King Karl XIV Johan was an especially military-interested king, and he personally led many of the summers’ war games and exercises.  Huge tracts of land were leveled out to further enable the exercises and parades—low-lying swampy areas were filled and the rolling terrain was flattened.  The King built a small pavilion up on a hill overlooking the fields, and he and his court lived there for weeks at a time.
View over the fields from the King's pavilion.
Despite its robust name, Kungliga Borgen or “The Royal Fortress” is a small, delicate, pink-painted wooden pavilion.  It was designed by the military officer and architect Fredrik Blom in 1818 in the Gustavian Empire Style.  
Kungliga Borgen, "The Royal Fortress"
When in use, the pavilion would have been slightly more impressive as the round wings and the flat roof were built out with temporary tent structures.  Downhill from and behind the pavilion are a series of less impressive buildings which served to house the court, the staff, the kitchens, the horses, etc.  Many of these buildings are rented out as houses today, and the pavilion is used for catered parties.  
Blom's drawing for Kungliga Borgen, "The Royal Fortress," showing the temporary tents over the round wings and the roof. (2)

Throughout the 19th century, the public continued to visit Gärdet on weekend excursions and at midsummer.  Starting in 1831, horse races and public shooting contests became popular, both to participate in and to observe.  The events drew huge crowds to the fields, and the crowds of civilians began to replace the military tent camps in the 1860’s as the troops began to be housed in permanent buildings around the exercise fields (more on these buildings in a later post).  Even though the tent camps gradually disappeared, Gärdet was still the site of military exercises and parades through the end of the 1940’s when the military moved to a site further out of town, in Järfälla.      

Throughout the 1900’s, large areas of Gärdet were developed.  Closer into town, a new large housing development sprang up every 20 years or so.  In the 1930’s, the waterfront was lined with museum buildings.  Giant, out-of-scale buildings for public institutions such as the American Embassy, the Swedish Film Institute, and Sweden’s Radio and TV further eroded the open space from about 1950-1980.  Even though the military exercise fields had moved out of town, large military complexes were also built on the edges of the fields near town in the 50’s and 60’s.  On the outer edge, tracts of office buildings ate into the open space throughout the 70’s and 80’s.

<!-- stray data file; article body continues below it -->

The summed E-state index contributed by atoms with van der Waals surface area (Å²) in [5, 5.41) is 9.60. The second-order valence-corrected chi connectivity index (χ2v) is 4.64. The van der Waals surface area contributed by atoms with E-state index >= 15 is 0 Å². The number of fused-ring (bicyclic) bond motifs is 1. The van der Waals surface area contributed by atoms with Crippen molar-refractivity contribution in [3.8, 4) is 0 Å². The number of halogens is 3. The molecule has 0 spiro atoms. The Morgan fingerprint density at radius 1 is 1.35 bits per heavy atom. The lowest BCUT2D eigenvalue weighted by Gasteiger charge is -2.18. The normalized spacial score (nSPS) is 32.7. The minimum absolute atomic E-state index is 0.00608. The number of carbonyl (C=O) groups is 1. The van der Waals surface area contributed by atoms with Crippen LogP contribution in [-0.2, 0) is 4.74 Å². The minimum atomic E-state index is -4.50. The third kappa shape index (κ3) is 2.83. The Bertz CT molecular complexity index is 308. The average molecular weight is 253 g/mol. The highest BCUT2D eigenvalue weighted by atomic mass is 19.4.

The Film Institute and office buildings on the edge of today's Gärdet.
The yellow areas show how Gärdet diminished over the 20th century. 
Today, like Haga, Gärdet is part of Stockholm’s National City Park, and I believe, but am not 100% sure, that further development of the open space is no longer allowed.  I hope that the fields won’t be further encroached upon because Gärdet provides a strong contrast of lovely open green space to densely developed central Stockholm.  I love the dense, central parts of Stockholm, but they wouldn’t be nearly as livable without the relief provided by the belt of green areas like Haga and Gärdet.  

Gärdet also functions as a psychological barrier between “central” and “suburban” Stockholm.  Although some areas on the outer side of Gärdet are in fact more densely developed than Östermalm, those areas are distinctly characterized as suburban in the subconscious of most Stockholmers.  In my post Stockholm’s Tollhouses, I described how the extinct toll boundary still defines the physical and perceptual line between central and suburban.  The Östermalm area was the one exception—“central” Stockholm extends beyond the historical toll fence in this area.  Instead of the toll boundary, it is the fields of Gärdet which dileneate central Stockholm.